Rethinking Seizure Care Blog

Predicting Dementia in Older Adults Using Sleep Tests

Posted by RSC Diagnostics on Sep 3, 2021

Doctor holding clipboard with elderly lady lying in hospital bed

Dementia is a problem that affects many people as they get older. It’s estimated that there are at least 50 million people around the world. Unfortunately, there is no cure and it often doesn’t get diagnosed until people are in the later stages. However, there could be some good news when it comes to predicting dementia in older adults.

Researchers from Massachusetts General Hospital and Beth Israel Deaconess Medical Center have found and validated a marker for dementia. The researchers published their findings in JAMA Network Open in 2020.

The Brain Age Index

The group created the Brain Age Index (BAI). This is a model that makes use of artificial intelligence and a set of sleep data. It can then provide an estimate of the difference between the biological age of a person’s brain and that person’s chronological age. It can do this through the use of an electroencephalogram (EEG) when a person is sleeping.

If there is a higher BAI, it means that there is a change from the way that a brain normally ages. What does this mean? Researchers believe it has the potential to determine whether the person has dementia. It could also help to determine the severity of their dementia.

How do the researchers know if the BAI values are high? With the aid of AI, they took the values of thousands of sleep tests. These tests were from 88 people who have dementia, 44 people who had mild cognitive impairment, 1,075 with some cognitive symptoms but who were not diagnoses with impairment, and 2,336 who did not have dementia.

The research showed that the BAI values were higher in the groups that had cognitive impairment. Patients who had dementia were found to have a value that was about four years old than the patients who did not have dementia. The “BAI values also correlated with neuropsychiatric scores from standard cognitive assessments conducted by clinicians before or after the sleep study.”

How The BAI Could Help

Brandon Westover is an investigator at the Department of Neurology at Massachusetts General Hospital, as well as the director of Data Science at the MGH McCance Center for Brain Health. He said, “The model computes the difference between a person’s chronological age and how old their brain activity during sleep ‘looks,’ to indicate whether a person’s brain is aging faster than is normal.”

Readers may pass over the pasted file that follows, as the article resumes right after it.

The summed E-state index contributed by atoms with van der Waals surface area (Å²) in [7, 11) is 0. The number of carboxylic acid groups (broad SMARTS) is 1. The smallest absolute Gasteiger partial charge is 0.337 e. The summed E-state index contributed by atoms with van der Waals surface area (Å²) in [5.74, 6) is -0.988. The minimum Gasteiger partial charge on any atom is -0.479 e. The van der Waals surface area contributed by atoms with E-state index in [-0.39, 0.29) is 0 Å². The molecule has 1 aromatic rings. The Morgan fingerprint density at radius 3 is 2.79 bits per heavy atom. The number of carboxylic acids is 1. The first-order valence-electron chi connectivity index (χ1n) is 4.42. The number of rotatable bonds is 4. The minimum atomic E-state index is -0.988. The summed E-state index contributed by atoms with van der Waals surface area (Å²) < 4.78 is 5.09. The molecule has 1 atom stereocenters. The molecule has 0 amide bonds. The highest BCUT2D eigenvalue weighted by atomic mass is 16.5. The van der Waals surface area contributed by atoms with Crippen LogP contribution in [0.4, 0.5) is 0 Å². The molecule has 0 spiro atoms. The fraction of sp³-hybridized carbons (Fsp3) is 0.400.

The first author of the study, Elissa Ye, is a member of Westover’s team. She said, “This is an important advancement because before now it has only been possible to measure brain age using brain imaging with magnetic resonance imaging, which is much more expensive, not easy to repeat, and impossible to measure at home.”

Easier Testing Can Lead to Better Care

According to Ye, the EEG tests are becoming more and more accessible even outside of the typical sleep lab environment. This is possible because the technology is better today. There are headbands and dry EEG electrodes that can be used. Because it is relatively easy to use, it could help to expand the usage of the tool.

It is possible to get data from EEGs over the course of multiple nights, even when patients are at home rather than in a sleep study lab. The researchers hope that eventually, the use of EEG for this type of prediction will become a normal part of primary care that patients can receive. It has the potential to help doctors get a better idea of which of their patients could suffer from dementia as they get older, allowing them to get proper treatments now and to prepare for their later life.



Topics: In-Home Video EEG